Thomas Pope (died 1603) was an Elizabethan actor, a member of the Lord Chamberlain's Men and a colleague of William Shakespeare. Pope was a "comedian and acrobat."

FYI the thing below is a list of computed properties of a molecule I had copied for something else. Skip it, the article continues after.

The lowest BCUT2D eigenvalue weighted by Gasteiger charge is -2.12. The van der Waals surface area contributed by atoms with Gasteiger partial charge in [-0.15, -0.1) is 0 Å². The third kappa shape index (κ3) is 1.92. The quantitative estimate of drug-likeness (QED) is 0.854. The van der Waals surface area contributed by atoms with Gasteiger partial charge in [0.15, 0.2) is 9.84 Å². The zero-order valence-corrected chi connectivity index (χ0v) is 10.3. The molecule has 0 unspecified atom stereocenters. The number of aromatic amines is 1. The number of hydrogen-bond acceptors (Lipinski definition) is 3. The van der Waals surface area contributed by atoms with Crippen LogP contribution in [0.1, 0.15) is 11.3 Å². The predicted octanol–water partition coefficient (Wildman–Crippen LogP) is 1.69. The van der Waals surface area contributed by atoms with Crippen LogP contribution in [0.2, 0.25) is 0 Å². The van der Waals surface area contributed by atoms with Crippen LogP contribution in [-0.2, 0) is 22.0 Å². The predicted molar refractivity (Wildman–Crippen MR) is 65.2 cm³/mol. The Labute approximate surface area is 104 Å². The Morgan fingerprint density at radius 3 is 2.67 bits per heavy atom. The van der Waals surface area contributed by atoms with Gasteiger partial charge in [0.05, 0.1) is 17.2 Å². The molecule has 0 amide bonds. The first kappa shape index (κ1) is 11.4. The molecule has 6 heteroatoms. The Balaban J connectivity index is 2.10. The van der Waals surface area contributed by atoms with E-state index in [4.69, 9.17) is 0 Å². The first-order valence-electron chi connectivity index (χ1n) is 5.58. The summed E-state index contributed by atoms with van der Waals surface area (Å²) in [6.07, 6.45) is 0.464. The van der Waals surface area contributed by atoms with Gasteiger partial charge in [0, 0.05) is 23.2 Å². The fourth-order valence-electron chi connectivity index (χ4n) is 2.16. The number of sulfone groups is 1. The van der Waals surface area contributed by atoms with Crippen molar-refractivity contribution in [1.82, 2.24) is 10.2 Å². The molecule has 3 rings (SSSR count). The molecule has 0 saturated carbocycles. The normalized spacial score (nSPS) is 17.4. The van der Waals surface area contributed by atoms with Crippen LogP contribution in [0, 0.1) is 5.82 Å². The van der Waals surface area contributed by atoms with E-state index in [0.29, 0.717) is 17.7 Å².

Pope was most likely an original member of the Lord Chamberlain's Men at their re-constitution in 1594, along with Shakespeare, Burbage, and the others. He was a figure of some significance in the early phase of the company's history, in that he and Heminges were the payees for their Court performances — a responsibility that would have been given only to trusted members. Though no information has survived on his specific roles, he was cast in the two Ben Jonson plays acted by the company in the late 1590s, Every Man in His Humour (1598) and Every Man Out of His Humour (1599). In 1599 he also became one of the original sharers in the new Globe Theatre. He was no longer part of the company when they became the King's Men in 1603; he might have been retired by then, and in fact died in that year. Like some other actors and members of his troupe (Shakespeare; Phillips), Pope lived in Southwark, near the theatres; he is thought to have remained unmarried.